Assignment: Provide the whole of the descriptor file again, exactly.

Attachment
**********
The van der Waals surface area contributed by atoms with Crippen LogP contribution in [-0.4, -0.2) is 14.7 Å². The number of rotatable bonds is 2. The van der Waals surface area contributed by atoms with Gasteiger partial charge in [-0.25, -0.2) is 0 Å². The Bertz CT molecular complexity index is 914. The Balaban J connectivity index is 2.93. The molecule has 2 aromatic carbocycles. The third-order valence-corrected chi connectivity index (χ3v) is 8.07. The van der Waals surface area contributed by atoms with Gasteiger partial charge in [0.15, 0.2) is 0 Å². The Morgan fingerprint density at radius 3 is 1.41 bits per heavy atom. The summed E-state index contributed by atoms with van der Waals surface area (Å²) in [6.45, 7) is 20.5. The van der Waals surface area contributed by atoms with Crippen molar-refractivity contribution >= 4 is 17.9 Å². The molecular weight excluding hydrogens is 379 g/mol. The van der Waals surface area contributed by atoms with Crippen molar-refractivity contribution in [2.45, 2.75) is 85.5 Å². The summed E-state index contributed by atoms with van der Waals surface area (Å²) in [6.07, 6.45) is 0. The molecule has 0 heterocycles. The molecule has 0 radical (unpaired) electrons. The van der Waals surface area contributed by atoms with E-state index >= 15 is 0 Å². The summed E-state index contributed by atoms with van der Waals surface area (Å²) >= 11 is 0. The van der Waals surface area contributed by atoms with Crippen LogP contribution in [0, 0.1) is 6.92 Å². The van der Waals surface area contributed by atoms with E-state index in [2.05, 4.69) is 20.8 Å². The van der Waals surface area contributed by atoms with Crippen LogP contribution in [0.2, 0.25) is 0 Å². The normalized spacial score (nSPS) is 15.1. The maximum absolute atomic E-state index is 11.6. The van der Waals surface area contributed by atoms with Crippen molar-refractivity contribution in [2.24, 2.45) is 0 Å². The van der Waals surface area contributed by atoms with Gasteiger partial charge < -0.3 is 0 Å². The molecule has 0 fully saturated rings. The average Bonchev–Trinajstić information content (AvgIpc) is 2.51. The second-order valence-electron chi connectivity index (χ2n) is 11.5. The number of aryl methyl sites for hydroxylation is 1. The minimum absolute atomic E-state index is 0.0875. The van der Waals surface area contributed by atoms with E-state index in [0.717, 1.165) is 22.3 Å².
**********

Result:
The van der Waals surface area contributed by atoms with Crippen LogP contribution in [-0.4, -0.2) is 14.7 Å². The number of rotatable bonds is 2. The van der Waals surface area contributed by atoms with Gasteiger partial charge in [-0.25, -0.2) is 0 Å². The Bertz CT molecular complexity index is 914. The Balaban J connectivity index is 2.93. The molecule has 2 aromatic carbocycles. The third-order valence-corrected chi connectivity index (χ3v) is 8.07. The van der Waals surface area contributed by atoms with Gasteiger partial charge in [0.15, 0.2) is 0 Å². The Morgan fingerprint density at radius 3 is 1.41 bits per heavy atom. The summed E-state index contributed by atoms with van der Waals surface area (Å²) in [6.45, 7) is 20.5. The van der Waals surface area contributed by atoms with Crippen molar-refractivity contribution >= 4 is 17.9 Å². The molecular weight excluding hydrogens is 379 g/mol. The van der Waals surface area contributed by atoms with Crippen molar-refractivity contribution in [2.45, 2.75) is 85.5 Å². The summed E-state index contributed by atoms with van der Waals surface area (Å²) in [6.07, 6.45) is 0. The molecule has 0 heterocycles. The molecule has 0 radical (unpaired) electrons. The van der Waals surface area contributed by atoms with E-state index >= 15 is 0 Å². The summed E-state index contributed by atoms with van der Waals surface area (Å²) >= 11 is 0. The van der Waals surface area contributed by atoms with Crippen LogP contribution in [0, 0.1) is 6.92 Å². The van der Waals surface area contributed by atoms with E-state index in [2.05, 4.69) is 20.8 Å². The van der Waals surface area contributed by atoms with Crippen LogP contribution in [0.2, 0.25) is 0 Å². The normalized spacial score (nSPS) is 15.1. The maximum absolute atomic E-state index is 11.6. The van der Waals surface area contributed by atoms with Crippen molar-refractivity contribution in [2.24, 2.45) is 0 Å². The van der Waals surface area contributed by atoms with Gasteiger partial charge < -0.3 is 0 Å². The molecule has 0 fully saturated rings. The average Bonchev–Trinajstić information content (AvgIpc) is 2.51. The second-order valence-electron chi connectivity index (χ2n) is 11.5. The number of aryl methyl sites for hydroxylation is 1. The minimum absolute atomic E-state index is 0.0875. The van der Waals surface area contributed by atoms with E-state index in [0.717, 1.165) is 22.3 Å².